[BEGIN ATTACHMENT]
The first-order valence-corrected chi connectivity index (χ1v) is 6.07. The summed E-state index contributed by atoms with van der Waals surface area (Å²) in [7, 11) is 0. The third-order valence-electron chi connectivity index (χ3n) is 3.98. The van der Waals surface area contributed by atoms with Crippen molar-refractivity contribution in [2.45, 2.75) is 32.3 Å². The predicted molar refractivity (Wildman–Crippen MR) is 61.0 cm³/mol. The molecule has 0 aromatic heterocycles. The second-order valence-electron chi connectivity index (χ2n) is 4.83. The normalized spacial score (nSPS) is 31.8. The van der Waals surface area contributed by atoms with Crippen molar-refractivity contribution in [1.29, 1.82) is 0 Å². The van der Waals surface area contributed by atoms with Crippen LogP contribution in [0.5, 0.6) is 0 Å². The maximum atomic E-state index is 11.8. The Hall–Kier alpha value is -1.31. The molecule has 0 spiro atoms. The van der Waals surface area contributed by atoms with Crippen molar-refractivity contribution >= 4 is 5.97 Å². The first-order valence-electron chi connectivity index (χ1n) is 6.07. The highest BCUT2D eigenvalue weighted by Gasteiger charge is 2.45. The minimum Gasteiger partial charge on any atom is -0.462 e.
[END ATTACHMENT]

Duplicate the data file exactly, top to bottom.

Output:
The first-order valence-corrected chi connectivity index (χ1v) is 6.07. The summed E-state index contributed by atoms with van der Waals surface area (Å²) in [7, 11) is 0. The third-order valence-electron chi connectivity index (χ3n) is 3.98. The van der Waals surface area contributed by atoms with Crippen molar-refractivity contribution in [2.45, 2.75) is 32.3 Å². The predicted molar refractivity (Wildman–Crippen MR) is 61.0 cm³/mol. The molecule has 0 aromatic heterocycles. The second-order valence-electron chi connectivity index (χ2n) is 4.83. The normalized spacial score (nSPS) is 31.8. The van der Waals surface area contributed by atoms with Crippen molar-refractivity contribution in [1.29, 1.82) is 0 Å². The van der Waals surface area contributed by atoms with Crippen LogP contribution in [0.5, 0.6) is 0 Å². The maximum atomic E-state index is 11.8. The Hall–Kier alpha value is -1.31. The molecule has 0 spiro atoms. The van der Waals surface area contributed by atoms with Crippen molar-refractivity contribution >= 4 is 5.97 Å². The first-order valence-electron chi connectivity index (χ1n) is 6.07. The highest BCUT2D eigenvalue weighted by Gasteiger charge is 2.45. The minimum Gasteiger partial charge on any atom is -0.462 e.